Wednesday, September 10, 2014

The Minsk Protocol as Brilliant Short-Term Sabotage and Achievement of the Impossible

  1.     .     What were originally just few paragraphs inspired 8-10 pages of Saker’s piece on “facts and opinions.” I will just try to see what new key points or arguments that rebuttal or apology for the Minsk dead offers.

    2.      Saker: the Minsk Protocol sabotaged by Russian diplomacy meant to “to create enough friction inside NATO and the EU to prevent what was supposed to be a "historical summit" come up with anything useful.”

    3.      Did the Protocol do that? Did the might alliance ‘s ability to “come up with anything useful” because of how supposedly Russian diplomacy worded the Protocol? Simple answer with no evidence to the contrary is No.

    4.      But Saker thinks otherwise:”As far as that goal is concerned, I would say that it has been fully achieved. All that this so-called "historical summit" produced was hot air.” Do we know that? And all that because of the “sabotaged” Minsk Protocol? 

    5.      Saker: the Minsk Protocol is “something useless and impossible to implement.” Why did Putin and Poroshenko in their telephone conversations agreed on the need of implementing the supposedly “impossible to implement”? Lavrov, moreover, clearly said: “Russia is AGAINST ALL that may hinder the implementation of the Minsk accords.  … We hope the ceasefire regime will be consolidated in the coming days.” Do then both Putin and Lavrov insist on implementing the impossible and the useless? One can also try to explain away the signature of the Russian Ambassador on the Minsk Protocol and the text of the Protocol as sabotage or trick, but international obligations do matter and to declare one’s text and signature as a trick or sabotage just few days after one forces the leadership of Novorossiya to commit themselves to it does not help. To say the least. It does help even the argument.

    6.      Saker: “The plan was designed to prevent changes on the ground. That worked.” Empirically, this is wrong. Just review the situation on the ground and its changes as they transpired since Friday 5. I recommend and reviews of the battle maps for those days by Vadim Petrov at

    7.      Saker: “The plan was designed to rapidly collapse on its own. That worked.” No evidence of this. There is no evidence of the “rapid collapse” of the Protocol—not so much with respect to ceasefire--fighting has deescalated, but not ceased, but mainly with respect to the actually politically most serious demands of the Protocol such as keeping Novorossiya merely at a level of some regions inside Nazi and oligarchic Ukraine, etc. On these political demands prejudicial to Novorossiya see, for example, Mikhail Belyayev, “The Twelve Clauses of Betrayal,” at One of these provisions stipulates that the Kiev regime will be making a “Law on the special status” of the regions within Ukraine currently under the people’s republics.

    8.      Saker: “What does the JRF have inside Mariupol?  The same source provides the following figures: 3200 soldiers, 50 tanks, 150 armored vehicles, 120 mortars, 140 artillery guns, 70 MLRS.”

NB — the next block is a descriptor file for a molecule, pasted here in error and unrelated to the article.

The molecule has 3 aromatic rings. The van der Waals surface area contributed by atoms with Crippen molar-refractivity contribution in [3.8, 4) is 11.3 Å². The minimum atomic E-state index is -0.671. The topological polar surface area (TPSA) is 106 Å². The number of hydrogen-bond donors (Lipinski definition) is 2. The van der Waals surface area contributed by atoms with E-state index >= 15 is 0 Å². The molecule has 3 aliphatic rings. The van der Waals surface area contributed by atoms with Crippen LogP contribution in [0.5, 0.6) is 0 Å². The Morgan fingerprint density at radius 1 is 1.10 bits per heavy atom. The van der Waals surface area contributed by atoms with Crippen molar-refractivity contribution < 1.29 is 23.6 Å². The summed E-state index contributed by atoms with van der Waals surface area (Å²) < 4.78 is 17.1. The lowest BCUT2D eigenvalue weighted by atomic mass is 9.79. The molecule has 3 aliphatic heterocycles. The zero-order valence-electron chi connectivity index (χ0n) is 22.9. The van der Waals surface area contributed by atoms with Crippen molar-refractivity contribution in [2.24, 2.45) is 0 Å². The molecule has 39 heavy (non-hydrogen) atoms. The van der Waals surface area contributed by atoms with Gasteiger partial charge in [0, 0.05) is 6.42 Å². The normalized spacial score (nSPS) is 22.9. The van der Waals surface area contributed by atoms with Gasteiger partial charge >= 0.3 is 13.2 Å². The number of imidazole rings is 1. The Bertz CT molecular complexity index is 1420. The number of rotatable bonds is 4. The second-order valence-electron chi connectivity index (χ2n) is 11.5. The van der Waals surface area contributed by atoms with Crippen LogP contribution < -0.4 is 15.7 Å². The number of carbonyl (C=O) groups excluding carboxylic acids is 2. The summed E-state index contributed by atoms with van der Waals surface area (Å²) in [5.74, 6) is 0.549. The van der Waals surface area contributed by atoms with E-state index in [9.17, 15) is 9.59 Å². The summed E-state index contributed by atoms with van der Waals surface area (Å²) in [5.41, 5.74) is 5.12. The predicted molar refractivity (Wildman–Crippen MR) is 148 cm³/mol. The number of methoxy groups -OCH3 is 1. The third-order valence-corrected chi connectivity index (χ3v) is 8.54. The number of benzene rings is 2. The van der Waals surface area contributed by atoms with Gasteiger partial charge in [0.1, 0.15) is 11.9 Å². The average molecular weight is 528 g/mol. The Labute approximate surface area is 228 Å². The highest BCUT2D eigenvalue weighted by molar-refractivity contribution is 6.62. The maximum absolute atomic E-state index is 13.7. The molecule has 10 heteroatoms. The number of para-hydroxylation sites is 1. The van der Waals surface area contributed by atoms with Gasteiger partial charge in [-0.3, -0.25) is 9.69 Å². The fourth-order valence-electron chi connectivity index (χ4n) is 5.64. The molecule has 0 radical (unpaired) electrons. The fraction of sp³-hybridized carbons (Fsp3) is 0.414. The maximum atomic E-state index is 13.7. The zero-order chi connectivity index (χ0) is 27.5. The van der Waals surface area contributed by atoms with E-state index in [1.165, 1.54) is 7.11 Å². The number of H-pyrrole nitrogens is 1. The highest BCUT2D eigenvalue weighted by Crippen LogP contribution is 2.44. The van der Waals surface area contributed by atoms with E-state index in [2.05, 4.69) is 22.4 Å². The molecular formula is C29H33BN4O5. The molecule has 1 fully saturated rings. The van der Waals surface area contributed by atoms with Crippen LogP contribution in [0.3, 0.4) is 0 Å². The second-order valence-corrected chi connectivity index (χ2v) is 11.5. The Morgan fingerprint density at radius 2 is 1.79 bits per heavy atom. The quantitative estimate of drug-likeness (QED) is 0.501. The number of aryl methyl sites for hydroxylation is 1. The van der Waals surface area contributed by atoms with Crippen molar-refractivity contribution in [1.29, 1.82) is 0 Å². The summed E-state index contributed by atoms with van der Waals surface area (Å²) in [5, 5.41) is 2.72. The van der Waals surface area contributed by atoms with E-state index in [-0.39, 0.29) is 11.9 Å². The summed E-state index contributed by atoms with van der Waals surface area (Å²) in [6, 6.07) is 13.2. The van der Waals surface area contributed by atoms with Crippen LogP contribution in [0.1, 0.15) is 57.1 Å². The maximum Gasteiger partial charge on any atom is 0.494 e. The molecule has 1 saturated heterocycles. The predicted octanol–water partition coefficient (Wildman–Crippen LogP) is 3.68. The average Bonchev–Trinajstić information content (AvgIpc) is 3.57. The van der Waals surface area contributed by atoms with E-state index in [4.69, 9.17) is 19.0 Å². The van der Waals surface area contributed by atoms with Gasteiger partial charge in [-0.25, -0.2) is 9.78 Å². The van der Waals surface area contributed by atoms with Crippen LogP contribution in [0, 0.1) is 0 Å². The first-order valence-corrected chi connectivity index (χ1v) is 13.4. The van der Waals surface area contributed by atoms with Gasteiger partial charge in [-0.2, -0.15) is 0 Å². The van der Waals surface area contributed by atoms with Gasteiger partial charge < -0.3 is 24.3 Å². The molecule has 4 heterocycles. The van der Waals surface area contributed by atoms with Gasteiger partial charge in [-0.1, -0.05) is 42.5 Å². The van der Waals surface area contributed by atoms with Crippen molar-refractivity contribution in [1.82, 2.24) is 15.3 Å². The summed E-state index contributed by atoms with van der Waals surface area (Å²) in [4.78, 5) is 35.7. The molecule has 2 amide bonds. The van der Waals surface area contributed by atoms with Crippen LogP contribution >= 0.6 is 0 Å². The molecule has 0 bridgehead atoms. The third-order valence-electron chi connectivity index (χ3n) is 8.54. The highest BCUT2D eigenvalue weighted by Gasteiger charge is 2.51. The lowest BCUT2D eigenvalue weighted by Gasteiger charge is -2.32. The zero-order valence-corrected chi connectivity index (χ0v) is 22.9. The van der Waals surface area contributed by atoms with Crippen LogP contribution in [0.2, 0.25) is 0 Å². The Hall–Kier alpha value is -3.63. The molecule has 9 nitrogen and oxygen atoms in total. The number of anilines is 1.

What is missing here is the fact that, before the ceasefire and the Minsk Protocol, the junta had only about one third of this manpower with hardly any heavy weapons. The beefing up of this force took place after the ceasefire.  

    9.      Saker: “Agreement are worse than one would have happened if the NAF had pushed further or attempted to take Mariupol, which I think they were about to do, and successfully so, but at the cost of creating a cauldron for themselves in fact cutting off the best and most capable part of the NAF from the rest of the NAF forces in Novorussia at a time when the Ukies were threatening from at least three directions (Schastie, Debaltsevo, Volnovakha).” Fact: before the ceasefire, it was the Ukrainian army that had a portion of its troop encircled in the so-called Elenovka pot, which, thanks to the ceasefire, was transformed from a cauldron to a salient now threatening the army of Novorossiya with having its Mariupol group cut off and encircled. At that point, Novorossiya even controlled the highway going through Volnovakha and the town too. Not anymore.

    10.  Saker: “Now let me ask you this: let's suppose just for a second that I am correct and that the NAF forces in and around Mariupol would be "cauldroned-off" by a JRF counter-offensive along the Mariupol-Novoazovsk highway or an attack from Telmanovo towards Novoazovsk.” Fact: Right upon concluding the ceasefire, the Ukrainian troops went and occupied Telmanovo. A portion of their convoy had to be destroyed to push them out again. But Telmanovo and the highway there too are now vulnerable.

    11.  Saker: “Mariupol is not fully surrounded anyway and the Ukies are reinforcing their garrison there through corridors on the northeast of the city.” Fact: this is the situation now, after the ceasefire. Before the Minsk ceasefire was introduced, the army of Novorosiya did take Mariupol into a ring from the east, the north, and the west.  Once the ceasefire came into force, the army of Novorossiya lost or ceded the territory west and north of Mariupol, thus, without fight, creating for itself a precarious new situation.

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